In January, Christiane Amanpour was covering the inauguration in Washington D.C. for CNN International when she was struck with an idea for a long-form project. President Barack Obama had said in his inaugural address that he wanted a new way forward for the Islamic world, and that the United States could no longer afford to have another generation of Muslims who view the U.S. as the enemy. She wondered: Would the next generation of young Muslims in the Middle East inevitably feel antagonistic towards the U.S.? Or were there tangible, effective ways of winning over their loyalties?
Ms. Amanpour spent much of the next 8 months reporting on those questions, and tonight at 9 p.m. on CNN, she’ll unveil her findings in a two-hour documentary titled “Generation Islam.”
The documentary focuses on a range of efforts being made in Afghanistan and Palestine to turn young Muslim children away from violent extremism. Along the way, Ms. Amanpour introduces viewers to a handful of Westerners devoted to the task and employing a range of tactics, from building new classrooms to constructing skate-boarding parks to creating TV shows. At one point, viewers are even introduced to something called “Muppet diplomacy.”
Not long ago, we wrote about the surge of Western reporters returning to Afghanistan as the U.S. steps up military operations in the area. Ms. Amanpour said she decided to focus on children in Afghanistan and Palestine based on the administration’s priorities.
“President Obama has identified two special envoys, one for Afghanistan/Pakistan,” Ms. Amanpour told The Observer recently via phone from France. “And one for the Middle East peace process. That’s why we chose those areas, because they are central to American security and to the efforts of the new American administration.”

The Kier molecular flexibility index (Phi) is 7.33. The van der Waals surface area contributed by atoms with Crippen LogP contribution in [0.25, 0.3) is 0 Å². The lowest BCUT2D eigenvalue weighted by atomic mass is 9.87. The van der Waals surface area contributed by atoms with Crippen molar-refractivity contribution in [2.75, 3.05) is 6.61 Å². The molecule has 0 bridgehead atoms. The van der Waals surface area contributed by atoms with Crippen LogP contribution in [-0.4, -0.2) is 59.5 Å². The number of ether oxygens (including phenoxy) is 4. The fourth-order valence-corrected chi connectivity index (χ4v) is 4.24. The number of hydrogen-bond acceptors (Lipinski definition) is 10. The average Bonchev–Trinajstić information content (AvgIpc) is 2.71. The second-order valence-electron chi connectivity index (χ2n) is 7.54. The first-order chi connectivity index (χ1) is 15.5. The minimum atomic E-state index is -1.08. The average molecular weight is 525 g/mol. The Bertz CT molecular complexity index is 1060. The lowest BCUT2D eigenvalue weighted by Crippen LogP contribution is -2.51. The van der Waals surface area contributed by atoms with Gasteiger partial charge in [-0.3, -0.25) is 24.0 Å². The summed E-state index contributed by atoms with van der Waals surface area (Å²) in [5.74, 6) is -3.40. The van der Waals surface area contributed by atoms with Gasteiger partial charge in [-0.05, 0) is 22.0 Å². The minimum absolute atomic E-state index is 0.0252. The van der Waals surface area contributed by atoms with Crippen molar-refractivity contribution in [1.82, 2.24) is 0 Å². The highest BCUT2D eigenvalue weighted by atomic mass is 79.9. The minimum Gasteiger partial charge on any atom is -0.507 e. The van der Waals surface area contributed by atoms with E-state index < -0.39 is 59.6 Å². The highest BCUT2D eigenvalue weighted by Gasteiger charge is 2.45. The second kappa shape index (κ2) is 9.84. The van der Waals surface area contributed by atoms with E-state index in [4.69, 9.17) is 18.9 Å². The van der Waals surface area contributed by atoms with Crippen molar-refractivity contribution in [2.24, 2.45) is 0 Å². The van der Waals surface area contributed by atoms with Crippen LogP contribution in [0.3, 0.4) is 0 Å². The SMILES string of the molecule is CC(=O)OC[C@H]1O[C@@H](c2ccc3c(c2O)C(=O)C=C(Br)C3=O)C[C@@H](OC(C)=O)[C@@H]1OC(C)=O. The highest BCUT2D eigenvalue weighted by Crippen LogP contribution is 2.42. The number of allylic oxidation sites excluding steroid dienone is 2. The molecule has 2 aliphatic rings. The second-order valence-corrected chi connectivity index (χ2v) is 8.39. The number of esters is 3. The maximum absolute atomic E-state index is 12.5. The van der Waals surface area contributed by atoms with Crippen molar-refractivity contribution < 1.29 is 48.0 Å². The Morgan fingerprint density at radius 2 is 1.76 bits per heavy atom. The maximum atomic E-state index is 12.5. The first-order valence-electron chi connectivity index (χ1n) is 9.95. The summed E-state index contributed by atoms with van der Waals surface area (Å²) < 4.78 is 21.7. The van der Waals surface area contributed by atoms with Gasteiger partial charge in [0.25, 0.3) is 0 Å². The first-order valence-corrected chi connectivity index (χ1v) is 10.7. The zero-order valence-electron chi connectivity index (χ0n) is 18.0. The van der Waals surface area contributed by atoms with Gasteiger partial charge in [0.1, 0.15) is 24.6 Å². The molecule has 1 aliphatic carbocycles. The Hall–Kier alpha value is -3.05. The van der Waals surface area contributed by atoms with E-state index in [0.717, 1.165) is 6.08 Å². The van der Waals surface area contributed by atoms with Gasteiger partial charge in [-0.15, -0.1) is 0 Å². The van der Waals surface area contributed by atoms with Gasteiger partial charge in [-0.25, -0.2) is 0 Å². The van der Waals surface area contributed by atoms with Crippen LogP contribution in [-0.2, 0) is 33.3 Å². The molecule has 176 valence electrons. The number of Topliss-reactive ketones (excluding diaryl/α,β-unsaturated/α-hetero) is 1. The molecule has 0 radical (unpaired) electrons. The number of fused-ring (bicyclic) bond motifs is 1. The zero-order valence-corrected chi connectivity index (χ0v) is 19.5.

“And also because, both among the Palestinians and the Afghans, it’s such an overwhelmingly youthful population,” she added.
So are the efforts working?
“The big aggregate news that is good and optimistic is that militant-ism and extremism is declining,” said Ms. Amanpour . “Whether it’s in Afghanistan or Pakistan, the percentages are plummeting. That’s where the opportunity lies. Now is the time to grab that opportunity.”
“Nation building is not a luxury,” she added. “It’s an absolute imperative. And it can be done. The payback of success is huge and long lasting.”
Ms. Amanpour believes that the U.S. today needs something equivalent to The Marshall Plan, which would help in part to intensify and coordinate civilian efforts to win over the young, impressionable members of the Muslim world. “What I came away with is a belief that if that is done, it is 100 percent assured of success,” said Ms. Amanpour. “The people want it. The people are willing.”
“The individual programs that have been attempted are successful,” she added. “What I don’t want is for people to say, ‘Oh, she’s just picked out a few stories that are hopeful.’ I want to get across the idea that it is hopeful. That you can be optimistic about it. But it doesn’t come cheap, and it doesn’t come easy. It requires real patience. It requires being in there for the long haul.”
In September, Ms. Amanpour will debut a new, eponymous hour-long program that will air weekly in the U.S. and will focus on international issues. For Ms. Amanpour, the show can’t start a moment too soon.
“The lack of foreign news on American television is unconscionable,” she said. Americans need to know what’s going on in the world and what’s being done in their name by their soldiers and also by the civilian effort. The notion that the most powerful country on Earth is cut off by their own media organizations from the real information about what their country is doing–it’s untenable. It’s wrong.”
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